Listen to the second release from Sensitive Skin Music: Steve Adams’ Triskotronica. If you like it, buy it from iTunes or Amazon.
In a world that values the familiar, Steve Adams’ Triskotronica should be on another planet. It’s a good thing that it’s not, because that means the world would miss this challenging yet listenable music. Fusing electronic soundscapes with his alto and tenor saxophones and bass flute, Adams creates his own genre of ambient electronic jazz. Triskotronica brings a whole new musical experience that brings back the past while exploring the future.
Adams did not write this music. It’s a beautiful homage to jazz innovators Lennie Tristano and Lee Konitz and their tradition of improvisation (they are generally acknowledged to have invented the concept) and recordings with manipulated sounds. Tristano did not live to see pure electronic instruments and music software, which he surely would have incorporated, and Adams takes it upon himself to rework their tunes with the technology they didn’t have the opportunity to use.
Adams talks about this fusion as an urgent calling – “two interests collided and this project seemed like something that I was compelled to do.” The passion resulting from compulsion is obvious in each piece. Adams incorporates random selection for arrangements, letting the computer make decisions, creating a high-tech musical analogue of the Brion Gyson/William Burroughs literary cut-ups.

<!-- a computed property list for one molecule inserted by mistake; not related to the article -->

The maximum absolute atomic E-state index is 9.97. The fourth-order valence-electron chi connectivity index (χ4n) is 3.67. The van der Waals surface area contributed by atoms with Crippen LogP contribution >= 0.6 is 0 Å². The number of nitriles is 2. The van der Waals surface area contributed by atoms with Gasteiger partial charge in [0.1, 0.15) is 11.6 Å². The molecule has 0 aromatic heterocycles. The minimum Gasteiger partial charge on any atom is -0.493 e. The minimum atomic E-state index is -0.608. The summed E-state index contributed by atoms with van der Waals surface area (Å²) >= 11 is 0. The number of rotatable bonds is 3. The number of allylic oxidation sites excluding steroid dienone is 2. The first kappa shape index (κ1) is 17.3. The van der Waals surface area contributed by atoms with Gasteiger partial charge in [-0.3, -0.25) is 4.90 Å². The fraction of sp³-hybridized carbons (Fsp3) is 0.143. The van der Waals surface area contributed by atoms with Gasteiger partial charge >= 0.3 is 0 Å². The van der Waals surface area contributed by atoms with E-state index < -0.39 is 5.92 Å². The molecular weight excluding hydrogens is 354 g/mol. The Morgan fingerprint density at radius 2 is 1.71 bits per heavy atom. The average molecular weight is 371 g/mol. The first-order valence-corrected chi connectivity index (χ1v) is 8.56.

Best known for his work with the Rova Saxophone Quartet, to which he also introduced electronics, Adams brings a long list of playing alliances from John Zorn to Cecil Taylor to Fred Frith to the Kronos String Quartet, all of which are immediately recognizable to the adventurous music listener. Influenced by musicians including John Coltrane, Captain Beefheart, and Karlheinz Stockhausen, it’s easy to see just how Adams was able to make music this innovative from jazz tunes dating back more than fifty years.
Triskotronika took Adams eighteen months to realize from music he had recorded over a five year period and thought about for far longer. Rather than assemble tunes and practice, Adams improvised over the electronic backgrounds with producer Myles Boisen at Guerilla Euphonics, who had previously worked with Adams and Rova. The result of this collaboration delivers spontaneity that belies the age of the tunes.
Steve Adams – alto and tenor sax, bass flute and electronics
Recorded at Guerilla Euphonics by Myles Boisen on 5/29/07
Mixed by Steve Adams and Myles Boisen at Guerilla Euphonics on 6/25/07 and 8/15/07
Total Time 59:36